考试吧:2018年考研《英语一》真题及答案

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So when young people are critical of an over-tweeting president, they reveal a mental discipline in thinking skills – and in their choices on when to share on social media。

26。 According to the Paragraphs 1 and 2, many young Americans cast doubts on

[A] the justification of the news-filtering practice。

[B] people’s preference for social media platforms。

[C] the administrations ability to handle information。

[D] social media was a reliable source of news。

27。 The phrase “beer up”(Line 2, Para。 2) is closest in meaning to

[A] sharpen

[B] define

[C] boast

[D] share

28。 According to the knight foundation survey, young people

[A] tend to voice their opinions in cyberspace。

[B] verify news by referring to diverse resources。

[C] have s strong sense of responsibility。

[D] like to exchange views on “distributed trust”

29。 The Barna survey found that a main cause for the fake news problem is

[A] readers outdated values。

[B] journalists’ biased reporting

[C] readers’ misinterpretation

[D] journalists’ made-up stories。

30。 Which of the following would be the best title for the text?

[A] A Rise in Critical Skills for Sharing News Online

[B] A Counteraction Against the Over-tweeting Trend

[C] The Accumulation of Mutual Trust on Social Media。

[D] The Platforms for Projection of Personal Interests。

Text 3

Any fair-minded assessment of the dangers of the deal between Britain‘s National Health Service (NHS) and DeepMind must start by acknowledging that both sides mean well。 DeepMind is one of the leading artificial intelligence (AI) companies in the world。 The potential of this work applied to healthcare is very great, but it could also lead to further concentration of power in the tech giants。 It Is against that background that the information commissioner, Elizabeth Denham, has issued her damning verdict against the Royal Free hospital trust under the NHS, which handed over to DeepMind the records of 1.6 million patients In 2015 on the basis of a vague agreement which took far too little account of the patients’ rights and their expectations of privacy。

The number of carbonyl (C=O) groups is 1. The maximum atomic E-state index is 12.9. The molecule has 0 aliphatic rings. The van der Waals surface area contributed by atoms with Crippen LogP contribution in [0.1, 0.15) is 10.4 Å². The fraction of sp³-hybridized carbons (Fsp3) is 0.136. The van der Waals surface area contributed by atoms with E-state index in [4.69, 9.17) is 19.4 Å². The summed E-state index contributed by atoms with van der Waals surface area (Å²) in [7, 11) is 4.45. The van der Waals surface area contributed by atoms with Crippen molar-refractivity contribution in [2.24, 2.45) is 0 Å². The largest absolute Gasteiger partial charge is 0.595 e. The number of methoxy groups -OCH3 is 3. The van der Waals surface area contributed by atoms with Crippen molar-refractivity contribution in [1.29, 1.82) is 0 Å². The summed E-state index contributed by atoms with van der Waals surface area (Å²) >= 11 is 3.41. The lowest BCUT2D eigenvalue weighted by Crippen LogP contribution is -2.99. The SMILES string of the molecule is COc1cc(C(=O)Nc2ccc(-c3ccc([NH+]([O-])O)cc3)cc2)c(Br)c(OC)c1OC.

DeepMind has almost apologized。 The NHS trust has mended its ways。 Further arrangements- and there may be many-between the NHS and DeepMind will be carefully scrutinised to ensure that all necessary permissions have been asked of patients and all unnecessary data has been cleaned。 There are lessons about informed patient consent to learn。 But privacy is not the only angle in this case and not even the most important。 Ms Denham chose to concentrate the blame on the NHS trust, since under existing law it “controlled” the data and DeepMind merely “processed“ it。 But this distinction misses the point that it is processing and aggregation, not the mere possession of bits, that gives the data value。

The great question is who should benefit from the analysis of all the data that our lives now generate。 Privacy law builds on the concept of damage to an individual from identifiable knowledge about them。 That misses the way the surveillance economy works。 The data of an individual there gains its value only when it is compared with the data of countless millions more。

The use of privacy law to curb the tech giants in this instance feels slightly maladapted。 This practice does not address the real worry。 It is not enough to say that the algorithms DeepMind develops will benefit patients and save lives。 What matters is that they will belong to a private monopoly which developed them using public resources。 If software promises to save lives on the scale that dugs now can, big data may be expected to behave as a big pharm has done。 We are still at the beginning of this revolution and small choices now may turn out to have gigantic consequences later。 A long struggle will be needed to avoid a future of digital feudalism。 Ms Denham‘s report is a welcome start。

31.Wha is true of the agreement between the NHS and DeepMind ?

[A] It caused conflicts among tech giants。

[B] It failed to pay due attention to patient’s rights。

[C] It fell short of the latter‘s expectations

[D] It put both sides into a dangerous situation。

32。 The NHS trust responded to Denham‘s verdict with

[A] empty promises。

[B] tough resistance。

[C] necessary adjustments。